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c.b.w. 2016

Lighthouse Blog Award

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There’s nothing like the light of a Lighthouse Blog Award to brighten my day. Many thanks to Cat Lumb for nominating my blog for this lovely award. Her blog is a must for any writer as she documents the highs and lows of a writer’s life with charm and wit on her blog, The Struggle To Be A Writer.

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The Rules:

  • Display the Award Certificate on your blog.
  • Write a post and link back to the blogger that nominated you.
  • Share three ways that you like to help others.
  • Nominate as many bloggers as you like.
  • Inform your nominees of their award nominations.
  • Have fun!

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Three ways I help others:

1. I’m a teacher, so most of my day is devoted to helping my students learn World History and Art History. Aside from content, I’m helping them read, write, and become lifelong learners. Most of all, I’m helping them find confidence in their abilities and the courage to think for themselves.

2. On the last Friday of every month, I bake a treat for my co-workers. It’s a simple, little thing, but it really brightens everyone’s day. Teaching is a difficult job, so even the smallest bit of light goes a long way.

3. For me “others” also includes animals. I regularly collect things the Arizona Humane Society needs to care for the animals they shelter. Towels, food, collars, toys, beds, etc. are brought to my classroom by anyone willing to donate. When there’s enough to fill up my car, I pack it all up and drive to the shelter.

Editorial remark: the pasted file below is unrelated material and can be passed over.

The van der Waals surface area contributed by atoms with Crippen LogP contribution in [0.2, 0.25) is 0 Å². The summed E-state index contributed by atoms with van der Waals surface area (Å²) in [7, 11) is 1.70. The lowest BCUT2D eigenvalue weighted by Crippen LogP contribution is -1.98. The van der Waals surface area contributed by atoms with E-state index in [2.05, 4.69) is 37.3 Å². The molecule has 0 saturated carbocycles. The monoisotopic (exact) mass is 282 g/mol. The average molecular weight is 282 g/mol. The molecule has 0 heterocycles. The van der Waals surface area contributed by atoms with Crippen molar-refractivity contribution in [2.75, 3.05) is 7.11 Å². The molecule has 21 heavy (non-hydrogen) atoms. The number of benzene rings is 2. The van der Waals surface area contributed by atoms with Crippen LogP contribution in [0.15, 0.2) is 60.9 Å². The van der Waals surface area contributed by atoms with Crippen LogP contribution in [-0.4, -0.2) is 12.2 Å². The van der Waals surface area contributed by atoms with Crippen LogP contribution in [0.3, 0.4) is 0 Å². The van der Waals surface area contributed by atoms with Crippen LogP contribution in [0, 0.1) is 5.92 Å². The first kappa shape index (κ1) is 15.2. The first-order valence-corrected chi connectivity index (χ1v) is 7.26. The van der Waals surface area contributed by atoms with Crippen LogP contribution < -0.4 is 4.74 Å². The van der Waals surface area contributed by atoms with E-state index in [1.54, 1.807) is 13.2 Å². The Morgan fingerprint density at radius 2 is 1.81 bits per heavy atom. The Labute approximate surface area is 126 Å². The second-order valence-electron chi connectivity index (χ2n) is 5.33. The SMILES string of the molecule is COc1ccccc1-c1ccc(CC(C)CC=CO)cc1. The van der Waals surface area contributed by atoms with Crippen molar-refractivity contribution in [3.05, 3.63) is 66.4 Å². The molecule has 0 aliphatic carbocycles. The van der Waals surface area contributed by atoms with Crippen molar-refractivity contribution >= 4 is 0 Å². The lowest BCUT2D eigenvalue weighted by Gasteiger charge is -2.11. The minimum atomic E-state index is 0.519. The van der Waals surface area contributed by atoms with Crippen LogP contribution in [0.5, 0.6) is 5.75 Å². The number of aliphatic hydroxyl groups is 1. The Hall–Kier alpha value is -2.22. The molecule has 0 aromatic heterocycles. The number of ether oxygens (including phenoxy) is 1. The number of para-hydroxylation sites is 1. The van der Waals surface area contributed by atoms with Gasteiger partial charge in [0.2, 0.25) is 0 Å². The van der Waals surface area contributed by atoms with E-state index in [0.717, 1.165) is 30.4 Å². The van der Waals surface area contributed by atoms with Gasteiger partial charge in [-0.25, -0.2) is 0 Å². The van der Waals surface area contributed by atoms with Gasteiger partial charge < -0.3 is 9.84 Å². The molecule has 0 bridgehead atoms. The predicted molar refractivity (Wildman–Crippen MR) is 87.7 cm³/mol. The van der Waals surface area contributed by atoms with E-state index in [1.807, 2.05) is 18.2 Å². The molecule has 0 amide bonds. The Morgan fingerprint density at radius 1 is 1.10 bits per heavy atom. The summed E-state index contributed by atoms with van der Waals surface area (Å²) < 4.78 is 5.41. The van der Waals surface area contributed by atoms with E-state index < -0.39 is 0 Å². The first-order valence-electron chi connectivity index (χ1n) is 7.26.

Just recently I looked into how my new obsession with knitting might be able to benefit homeless animals and I found The Snuggles Project. This organization facilitates the distribution of hand-knit blankets to animal shelters across the country. As it turns out, my local humane society shelter is on the list of facilities that accepts donations. I can’t wait to start knitting warm blankets for puppies, kittens, and animals suffering from trauma or recovering from surgery.

Nominations:

Random Acts of Writing + [art] – Beautiful photographs, gorgeous words, tasty recipes, and fantastic pieces of art await you on this blog!

Heart to Harp – Whether it’s mastering the playing of the harp, taking beautiful pictures, or knitting socks and sweaters, the writer of this blog is full of life.

Metaphors and Smiles – Words weave together with vivid imagery and imagination on this poetic blog.

Crowing Crone – Travel alongside Joss as she goes on the adventure of a lifetime through France.